Thursday, September 3, 2015

On Truth in Memoir

My recently passed mentor from graduate school at PLU, Judith Kitchen, taught us that truth in memoir is essential.  Of course we all know the story of James Frey and how exaggerating got him in a heap of trouble, but did you know Annie Dillard didn't have a cat? Where did those bloody paw prints come from?

Judith's suggestion for using fiction in memoir, which I've adopted, is as follows: Fictionalize when it builds dramatic tension, but inform the reader of your intent.

Here's an example of this technique using my words: "I grew up in Spokane, Washington in a middle-class home, my step-father being a successful entrepreneur, my mother a stay-at-home housewife.  If my mother had remained with my biological father living by the freeway in Portland, then walking the school halls with the slutty girls from the wrong side of the tracks would have suited me well.  I would have learned to pilfer change where I could, standing on street corners scantly dressed, angry eyes circled in kohl, waiting for a date. My name wouldn't have been Nancy, it would have been Jeze, short for Jezebel. I would have smote all who looked down on me. As it was..."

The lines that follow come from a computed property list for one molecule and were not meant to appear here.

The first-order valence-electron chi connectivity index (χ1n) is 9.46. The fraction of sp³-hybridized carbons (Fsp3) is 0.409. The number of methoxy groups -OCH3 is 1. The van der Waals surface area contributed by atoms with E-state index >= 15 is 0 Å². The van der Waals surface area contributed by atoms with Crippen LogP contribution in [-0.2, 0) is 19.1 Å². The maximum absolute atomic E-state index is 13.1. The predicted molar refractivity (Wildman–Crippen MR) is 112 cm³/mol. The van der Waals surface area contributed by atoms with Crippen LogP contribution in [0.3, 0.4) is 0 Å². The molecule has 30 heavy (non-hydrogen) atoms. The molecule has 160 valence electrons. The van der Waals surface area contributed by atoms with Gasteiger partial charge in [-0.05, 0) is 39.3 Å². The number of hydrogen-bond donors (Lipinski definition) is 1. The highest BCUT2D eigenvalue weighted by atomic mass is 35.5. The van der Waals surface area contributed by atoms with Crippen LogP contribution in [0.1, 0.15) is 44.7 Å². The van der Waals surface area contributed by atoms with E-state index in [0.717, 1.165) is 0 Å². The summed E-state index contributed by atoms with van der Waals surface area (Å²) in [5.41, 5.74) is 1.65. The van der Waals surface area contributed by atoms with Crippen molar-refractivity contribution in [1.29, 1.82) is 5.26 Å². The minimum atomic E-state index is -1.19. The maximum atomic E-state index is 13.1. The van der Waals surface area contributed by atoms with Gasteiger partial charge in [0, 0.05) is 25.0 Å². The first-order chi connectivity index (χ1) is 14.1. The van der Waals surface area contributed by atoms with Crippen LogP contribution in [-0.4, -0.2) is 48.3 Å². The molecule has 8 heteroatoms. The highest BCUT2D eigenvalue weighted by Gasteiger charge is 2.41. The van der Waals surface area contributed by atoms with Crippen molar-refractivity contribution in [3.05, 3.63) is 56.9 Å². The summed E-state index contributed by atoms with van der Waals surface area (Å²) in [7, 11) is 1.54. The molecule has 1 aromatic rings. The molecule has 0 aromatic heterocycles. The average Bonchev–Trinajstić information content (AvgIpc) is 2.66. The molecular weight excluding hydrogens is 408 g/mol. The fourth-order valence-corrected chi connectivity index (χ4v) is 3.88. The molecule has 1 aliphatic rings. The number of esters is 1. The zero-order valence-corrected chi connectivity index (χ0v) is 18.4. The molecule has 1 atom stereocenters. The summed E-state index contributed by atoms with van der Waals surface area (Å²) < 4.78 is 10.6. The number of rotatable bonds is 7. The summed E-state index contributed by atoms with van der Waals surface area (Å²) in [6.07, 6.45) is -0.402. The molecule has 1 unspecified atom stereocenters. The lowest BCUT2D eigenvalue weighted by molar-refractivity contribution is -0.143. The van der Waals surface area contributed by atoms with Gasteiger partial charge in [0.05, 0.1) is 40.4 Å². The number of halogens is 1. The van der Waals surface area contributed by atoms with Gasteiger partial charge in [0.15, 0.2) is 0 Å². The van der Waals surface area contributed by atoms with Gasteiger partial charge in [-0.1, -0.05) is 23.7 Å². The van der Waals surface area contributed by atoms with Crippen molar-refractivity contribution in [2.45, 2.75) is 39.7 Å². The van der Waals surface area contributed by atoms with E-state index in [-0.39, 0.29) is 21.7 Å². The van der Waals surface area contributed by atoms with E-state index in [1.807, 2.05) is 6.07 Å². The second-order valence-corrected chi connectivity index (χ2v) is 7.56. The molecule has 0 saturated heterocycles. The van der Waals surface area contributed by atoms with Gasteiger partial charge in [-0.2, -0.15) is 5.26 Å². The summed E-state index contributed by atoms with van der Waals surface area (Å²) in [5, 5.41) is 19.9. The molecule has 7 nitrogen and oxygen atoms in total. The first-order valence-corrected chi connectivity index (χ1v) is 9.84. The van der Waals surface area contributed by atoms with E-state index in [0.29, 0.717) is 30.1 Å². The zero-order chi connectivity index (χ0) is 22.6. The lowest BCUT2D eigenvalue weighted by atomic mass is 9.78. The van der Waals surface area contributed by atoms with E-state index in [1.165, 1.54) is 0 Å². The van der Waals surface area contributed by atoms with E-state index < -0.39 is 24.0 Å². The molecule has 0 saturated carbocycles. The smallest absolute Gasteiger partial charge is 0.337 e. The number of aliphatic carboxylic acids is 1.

You can use other lines as lead-ins to fictionalizing: I imagine or I don't remember, or I may have said..., 

Keep writing every day...great going everyone!
Nancy Canyon

P.S. If you are interested in reading more about Judith Kitchen see http://www.latimes.com/books/jacketcopy/la-et-jc-remembering-judith-kitchen-20141111-story.html

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